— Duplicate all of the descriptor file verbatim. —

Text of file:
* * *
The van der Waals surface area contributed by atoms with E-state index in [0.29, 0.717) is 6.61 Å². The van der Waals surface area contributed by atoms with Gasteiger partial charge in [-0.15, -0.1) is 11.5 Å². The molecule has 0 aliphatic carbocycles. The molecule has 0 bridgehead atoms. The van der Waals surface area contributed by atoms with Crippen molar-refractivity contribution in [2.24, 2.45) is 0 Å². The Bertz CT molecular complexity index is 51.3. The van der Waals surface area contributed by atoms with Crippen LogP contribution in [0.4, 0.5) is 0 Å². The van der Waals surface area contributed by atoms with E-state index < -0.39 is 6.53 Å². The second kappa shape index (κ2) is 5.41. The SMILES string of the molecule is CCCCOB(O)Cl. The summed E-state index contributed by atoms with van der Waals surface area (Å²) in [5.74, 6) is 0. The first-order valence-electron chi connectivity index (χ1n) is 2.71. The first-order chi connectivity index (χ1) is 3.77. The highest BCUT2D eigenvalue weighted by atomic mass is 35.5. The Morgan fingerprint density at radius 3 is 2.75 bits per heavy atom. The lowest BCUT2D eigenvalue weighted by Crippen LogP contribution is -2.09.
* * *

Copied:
The van der Waals surface area contributed by atoms with E-state index in [0.29, 0.717) is 6.61 Å². The van der Waals surface area contributed by atoms with Gasteiger partial charge in [-0.15, -0.1) is 11.5 Å². The molecule has 0 aliphatic carbocycles. The molecule has 0 bridgehead atoms. The van der Waals surface area contributed by atoms with Crippen molar-refractivity contribution in [2.24, 2.45) is 0 Å². The Bertz CT molecular complexity index is 51.3. The van der Waals surface area contributed by atoms with Crippen LogP contribution in [0.4, 0.5) is 0 Å². The van der Waals surface area contributed by atoms with E-state index < -0.39 is 6.53 Å². The second kappa shape index (κ2) is 5.41. The SMILES string of the molecule is CCCCOB(O)Cl. The summed E-state index contributed by atoms with van der Waals surface area (Å²) in [5.74, 6) is 0. The first-order valence-electron chi connectivity index (χ1n) is 2.71. The first-order chi connectivity index (χ1) is 3.77. The highest BCUT2D eigenvalue weighted by atomic mass is 35.5. The Morgan fingerprint density at radius 3 is 2.75 bits per heavy atom. The lowest BCUT2D eigenvalue weighted by Crippen LogP contribution is -2.09.